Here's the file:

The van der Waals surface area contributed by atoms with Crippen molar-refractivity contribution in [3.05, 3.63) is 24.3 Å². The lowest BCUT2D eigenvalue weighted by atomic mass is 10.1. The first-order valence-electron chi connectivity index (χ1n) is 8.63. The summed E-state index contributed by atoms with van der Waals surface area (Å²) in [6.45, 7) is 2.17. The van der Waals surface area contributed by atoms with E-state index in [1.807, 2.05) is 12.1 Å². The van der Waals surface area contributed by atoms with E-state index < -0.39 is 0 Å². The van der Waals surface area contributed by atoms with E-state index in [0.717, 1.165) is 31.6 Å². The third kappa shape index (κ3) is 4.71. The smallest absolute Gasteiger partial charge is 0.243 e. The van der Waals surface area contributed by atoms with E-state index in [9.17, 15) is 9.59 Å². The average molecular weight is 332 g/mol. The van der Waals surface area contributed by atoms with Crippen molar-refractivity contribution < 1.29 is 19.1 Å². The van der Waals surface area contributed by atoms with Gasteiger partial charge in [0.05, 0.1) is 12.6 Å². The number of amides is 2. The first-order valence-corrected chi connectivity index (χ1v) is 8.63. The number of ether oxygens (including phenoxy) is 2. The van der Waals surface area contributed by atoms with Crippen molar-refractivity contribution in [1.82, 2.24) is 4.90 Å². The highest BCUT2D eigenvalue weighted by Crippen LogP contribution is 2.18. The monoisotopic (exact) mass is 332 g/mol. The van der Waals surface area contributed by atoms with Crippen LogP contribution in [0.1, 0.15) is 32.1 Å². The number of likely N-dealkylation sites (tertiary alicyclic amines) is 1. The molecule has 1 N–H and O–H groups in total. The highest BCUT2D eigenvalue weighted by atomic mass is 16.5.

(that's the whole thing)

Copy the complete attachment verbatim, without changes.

The van der Waals surface area contributed by atoms with Crippen molar-refractivity contribution in [3.05, 3.63) is 24.3 Å². The lowest BCUT2D eigenvalue weighted by atomic mass is 10.1. The first-order valence-electron chi connectivity index (χ1n) is 8.63. The summed E-state index contributed by atoms with van der Waals surface area (Å²) in [6.45, 7) is 2.17. The van der Waals surface area contributed by atoms with E-state index in [1.807, 2.05) is 12.1 Å². The van der Waals surface area contributed by atoms with E-state index < -0.39 is 0 Å². The van der Waals surface area contributed by atoms with E-state index in [0.717, 1.165) is 31.6 Å². The third kappa shape index (κ3) is 4.71. The smallest absolute Gasteiger partial charge is 0.243 e. The van der Waals surface area contributed by atoms with E-state index in [9.17, 15) is 9.59 Å². The average molecular weight is 332 g/mol. The van der Waals surface area contributed by atoms with Crippen molar-refractivity contribution < 1.29 is 19.1 Å². The van der Waals surface area contributed by atoms with Gasteiger partial charge in [0.05, 0.1) is 12.6 Å². The number of amides is 2. The first-order valence-corrected chi connectivity index (χ1v) is 8.63. The number of ether oxygens (including phenoxy) is 2. The van der Waals surface area contributed by atoms with Crippen molar-refractivity contribution in [1.82, 2.24) is 4.90 Å². The highest BCUT2D eigenvalue weighted by Crippen LogP contribution is 2.18. The monoisotopic (exact) mass is 332 g/mol. The van der Waals surface area contributed by atoms with Crippen LogP contribution in [0.1, 0.15) is 32.1 Å². The number of likely N-dealkylation sites (tertiary alicyclic amines) is 1. The molecule has 1 N–H and O–H groups in total. The highest BCUT2D eigenvalue weighted by atomic mass is 16.5.